Mocha and Lucy

Last week we had the pleasure of participating in a video for our local dog shelter. Shelter volunteers came over to take some photos and video of our dogs, us and a shelter volunteer named Grace. Here it is!

We have two crazy dogs that are a part of our family. They make us laugh and make us crazy but they make life more interesting and fun.

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Three years ago we adopted Mocha from Rochester Animal Services/Verona Street Animal Society. She had been at the shelter for a month or more and one of the vets had taken her home to give her extra time to find a family. We went into the shelter to check out another dog but he didn’t end up being a good fit for our (then) three year old son (kept jumping on him and trying to gnaw on his head) so the staff suggested we meet Mocha. She was sweet and gentle and after a few visits we were sold. She is a loving (too loving sometimes), smart, high energy dog and we love having her as a part of our family. And she is coocoo for CoCo Puffs for babies. It’s hysterical and obnoxious. I guess it is a boxer trait which is likely one of her breeds. Best guess is she was about a year old when we got her (3 years old now) and she is a boxer, hound mix. She was brought to the shelter because her owner was incarcerated and his friends couldn’t care for her any more.

Photo by Ken Tryon

Photo by Ken Tryon

With our kids going to school this fall we thought Mocha could use a companion to play and expend energy with. We were on the fence about getting another dog though. Second dog = more expenses (vet, food, etc.) and makes it more difficult to travel. But those sad, sad faces on the shelter’s Facebook page just kept tugging at my heart strings. And the shelter kept running discount and free adoption events. They were beyond capacity with dogs. The last adoption special of the summer wore me down, so the kids and I went down to the shelter again. But all of the dogs we wanted to visit with were already claimed. Dogs were going like hot cakes that day. But the dogs living with fosters were still available (and qualified for the free adoption if you inquired during the event). So after I got home that day I checked out the RAS website again and one of the foster dogs caught my eye. We called and set up a visit.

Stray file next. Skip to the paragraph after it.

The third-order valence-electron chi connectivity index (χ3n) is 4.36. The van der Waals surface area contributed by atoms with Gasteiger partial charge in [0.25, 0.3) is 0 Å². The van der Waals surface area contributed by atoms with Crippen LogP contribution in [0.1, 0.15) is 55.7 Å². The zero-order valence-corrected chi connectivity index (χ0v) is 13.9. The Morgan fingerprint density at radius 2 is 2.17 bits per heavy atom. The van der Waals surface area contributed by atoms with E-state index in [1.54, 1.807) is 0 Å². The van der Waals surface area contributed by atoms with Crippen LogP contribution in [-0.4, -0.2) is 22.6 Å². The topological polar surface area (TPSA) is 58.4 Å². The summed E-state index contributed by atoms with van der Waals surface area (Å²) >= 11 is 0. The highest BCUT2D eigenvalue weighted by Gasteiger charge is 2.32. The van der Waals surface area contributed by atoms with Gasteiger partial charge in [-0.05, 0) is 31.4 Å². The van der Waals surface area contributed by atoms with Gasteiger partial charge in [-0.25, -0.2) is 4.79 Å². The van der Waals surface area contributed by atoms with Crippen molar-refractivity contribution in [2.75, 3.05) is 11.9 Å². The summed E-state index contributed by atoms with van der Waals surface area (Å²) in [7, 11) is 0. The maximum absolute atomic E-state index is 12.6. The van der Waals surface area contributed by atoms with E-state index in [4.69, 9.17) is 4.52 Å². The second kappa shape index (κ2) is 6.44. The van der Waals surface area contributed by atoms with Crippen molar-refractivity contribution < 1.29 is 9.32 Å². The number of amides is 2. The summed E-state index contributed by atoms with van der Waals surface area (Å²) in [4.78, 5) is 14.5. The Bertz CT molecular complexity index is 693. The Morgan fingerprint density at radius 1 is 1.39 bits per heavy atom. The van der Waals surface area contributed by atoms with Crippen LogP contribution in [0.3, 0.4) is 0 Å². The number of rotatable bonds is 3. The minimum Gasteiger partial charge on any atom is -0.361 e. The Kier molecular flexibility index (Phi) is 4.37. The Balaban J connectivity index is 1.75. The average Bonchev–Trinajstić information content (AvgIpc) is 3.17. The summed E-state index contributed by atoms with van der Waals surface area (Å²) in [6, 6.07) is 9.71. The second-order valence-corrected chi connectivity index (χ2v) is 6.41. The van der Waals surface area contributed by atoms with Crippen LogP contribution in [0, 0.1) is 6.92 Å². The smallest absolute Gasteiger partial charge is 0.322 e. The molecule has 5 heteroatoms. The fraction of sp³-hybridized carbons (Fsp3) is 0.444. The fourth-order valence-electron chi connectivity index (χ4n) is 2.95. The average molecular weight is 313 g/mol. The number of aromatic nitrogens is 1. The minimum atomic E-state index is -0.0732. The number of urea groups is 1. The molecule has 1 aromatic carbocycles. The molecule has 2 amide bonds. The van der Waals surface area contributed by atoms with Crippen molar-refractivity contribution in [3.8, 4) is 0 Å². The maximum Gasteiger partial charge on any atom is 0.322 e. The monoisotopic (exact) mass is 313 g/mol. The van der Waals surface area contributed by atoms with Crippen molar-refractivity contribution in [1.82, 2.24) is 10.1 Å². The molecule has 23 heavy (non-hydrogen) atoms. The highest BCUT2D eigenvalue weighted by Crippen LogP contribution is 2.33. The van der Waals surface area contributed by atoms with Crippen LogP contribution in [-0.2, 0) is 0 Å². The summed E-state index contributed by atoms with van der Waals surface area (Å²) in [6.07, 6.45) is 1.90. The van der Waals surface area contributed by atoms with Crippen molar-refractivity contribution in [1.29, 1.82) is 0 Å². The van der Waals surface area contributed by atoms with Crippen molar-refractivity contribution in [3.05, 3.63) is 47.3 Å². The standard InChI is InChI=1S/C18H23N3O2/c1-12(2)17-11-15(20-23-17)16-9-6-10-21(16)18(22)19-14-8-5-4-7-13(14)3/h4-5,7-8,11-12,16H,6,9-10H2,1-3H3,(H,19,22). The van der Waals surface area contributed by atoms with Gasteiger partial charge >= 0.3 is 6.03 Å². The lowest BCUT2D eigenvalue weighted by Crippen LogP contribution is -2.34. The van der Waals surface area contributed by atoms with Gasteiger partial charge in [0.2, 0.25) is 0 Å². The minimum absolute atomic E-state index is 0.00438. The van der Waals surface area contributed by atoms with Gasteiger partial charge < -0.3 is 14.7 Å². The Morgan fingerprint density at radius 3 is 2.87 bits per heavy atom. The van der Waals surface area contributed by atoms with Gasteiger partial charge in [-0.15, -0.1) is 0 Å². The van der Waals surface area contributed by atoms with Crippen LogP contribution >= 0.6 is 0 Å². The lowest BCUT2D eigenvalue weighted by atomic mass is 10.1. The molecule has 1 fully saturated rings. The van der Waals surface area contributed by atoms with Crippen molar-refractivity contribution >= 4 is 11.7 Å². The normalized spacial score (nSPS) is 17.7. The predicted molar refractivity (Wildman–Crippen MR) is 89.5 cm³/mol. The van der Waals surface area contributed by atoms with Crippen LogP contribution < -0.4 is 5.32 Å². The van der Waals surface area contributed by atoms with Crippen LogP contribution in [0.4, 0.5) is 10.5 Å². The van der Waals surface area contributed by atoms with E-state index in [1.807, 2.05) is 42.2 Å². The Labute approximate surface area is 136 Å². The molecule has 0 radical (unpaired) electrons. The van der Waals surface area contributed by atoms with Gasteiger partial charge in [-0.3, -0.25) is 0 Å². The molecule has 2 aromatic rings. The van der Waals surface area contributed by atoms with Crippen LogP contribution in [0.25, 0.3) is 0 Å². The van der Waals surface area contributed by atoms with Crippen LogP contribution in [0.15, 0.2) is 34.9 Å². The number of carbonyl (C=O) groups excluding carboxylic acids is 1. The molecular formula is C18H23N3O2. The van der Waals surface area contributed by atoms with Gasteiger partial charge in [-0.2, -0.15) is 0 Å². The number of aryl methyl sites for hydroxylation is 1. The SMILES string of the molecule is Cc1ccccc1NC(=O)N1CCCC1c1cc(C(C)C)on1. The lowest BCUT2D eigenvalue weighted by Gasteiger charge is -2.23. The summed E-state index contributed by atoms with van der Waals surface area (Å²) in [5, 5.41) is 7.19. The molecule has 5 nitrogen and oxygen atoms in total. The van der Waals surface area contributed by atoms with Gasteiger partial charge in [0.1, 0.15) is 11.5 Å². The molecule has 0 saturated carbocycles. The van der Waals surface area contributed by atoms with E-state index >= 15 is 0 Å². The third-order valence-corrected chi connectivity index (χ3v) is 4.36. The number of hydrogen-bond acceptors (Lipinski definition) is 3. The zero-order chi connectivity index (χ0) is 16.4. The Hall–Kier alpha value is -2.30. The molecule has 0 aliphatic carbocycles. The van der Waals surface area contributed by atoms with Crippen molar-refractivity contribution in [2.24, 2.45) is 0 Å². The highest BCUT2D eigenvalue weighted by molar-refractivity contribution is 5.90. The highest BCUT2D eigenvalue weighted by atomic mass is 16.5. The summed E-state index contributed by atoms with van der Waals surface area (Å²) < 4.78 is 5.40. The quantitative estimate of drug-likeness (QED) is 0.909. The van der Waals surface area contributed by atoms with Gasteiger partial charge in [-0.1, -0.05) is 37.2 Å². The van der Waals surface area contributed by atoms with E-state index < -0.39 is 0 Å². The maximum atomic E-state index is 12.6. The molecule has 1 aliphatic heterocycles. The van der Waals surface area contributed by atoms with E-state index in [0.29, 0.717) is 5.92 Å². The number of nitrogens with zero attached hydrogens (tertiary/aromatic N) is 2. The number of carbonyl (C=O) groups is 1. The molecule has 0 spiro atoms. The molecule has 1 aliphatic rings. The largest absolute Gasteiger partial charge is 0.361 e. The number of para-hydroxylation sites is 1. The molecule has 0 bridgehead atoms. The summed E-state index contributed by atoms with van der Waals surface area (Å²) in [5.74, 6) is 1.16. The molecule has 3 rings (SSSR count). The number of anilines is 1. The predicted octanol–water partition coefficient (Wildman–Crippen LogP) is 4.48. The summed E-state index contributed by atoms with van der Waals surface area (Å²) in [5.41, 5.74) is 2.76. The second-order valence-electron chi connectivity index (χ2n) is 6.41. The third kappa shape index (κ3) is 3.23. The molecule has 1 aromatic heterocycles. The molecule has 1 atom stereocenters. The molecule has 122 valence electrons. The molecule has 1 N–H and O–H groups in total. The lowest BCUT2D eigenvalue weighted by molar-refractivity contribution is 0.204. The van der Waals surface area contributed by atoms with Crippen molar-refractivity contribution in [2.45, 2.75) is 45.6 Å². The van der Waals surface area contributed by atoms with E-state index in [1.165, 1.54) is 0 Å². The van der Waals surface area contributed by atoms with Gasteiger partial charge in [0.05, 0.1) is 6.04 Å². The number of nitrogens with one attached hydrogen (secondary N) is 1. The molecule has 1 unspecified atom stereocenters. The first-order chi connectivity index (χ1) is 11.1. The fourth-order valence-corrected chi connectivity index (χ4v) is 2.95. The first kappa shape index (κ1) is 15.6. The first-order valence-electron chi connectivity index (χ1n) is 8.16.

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The next day we all brought Mocha to the new shelter play yard to meet Chica and they seemed ok with each other. Mocha was distracted in the play yard but they didn’t hate each other so we decided to go for it.

While there the foster told my hubby that Chica had been at the shelter for a few weeks and her time was running out. One of the shelter volunteers, Grace, had worked very hard with her helping her overcome some dog aggressiveness and had begged for more time more than once. She walked her, did some training with her and when a nationally recognized trainer visited the shelter Grace pled her case. Finally Grace found Chica a foster home. She was only fostered for a week when we got her.

Photo by Ken Tryon

Photo by Ken Tryon

Once we got home with the two dogs, Mocha and Lucy (we changed Chica’s name) began to play non-stop and are now best buds. Lucy has fit right in to our family. She is a big mush and loves being loved. Best guess is she is about a year old and is a yellow lab, pitt bull mix. She was brought to the shelter because her owners were moving and not allowed to have a dog at their new place.

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We are so happy RAS staff, volunteers and fosters worked so hard to give our two girls extra time for us to find them. They are both wonderful additions to our family.

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If you have room in your home and heart, and are ready for the commitment, to adopt or foster a dog (or cat) please contact Rochester Animal Services. There are so many animals there who need a second chance at life. And when you adopt a dog that isn’t a puppy, potty training is usually already done. Plus! And both of our girls were already crate trained. Plus, plus! Dogs that are currently being fostered are a great choice too. That means the shelter thought they were such a good candidate for adoption that they should have extra time. And most fosters work with the dogs while they are in their care to help train them and make them even more adoptable.

I have to add though, that if you aren’t ready to take on the responsibility of an animal, financially and with time invested in training, or if you aren’t in a stable place (like you may be moving or family situations may be changing) don’t adopt right now. These animals need people who can commit for the long haul and who will train them, understand their needs and love them. If you love animals and can’t adopt or foster right now then why not volunteer at your local shelter instead? Or help a friend out when they need a dog sitter over the holidays (hint, hint).

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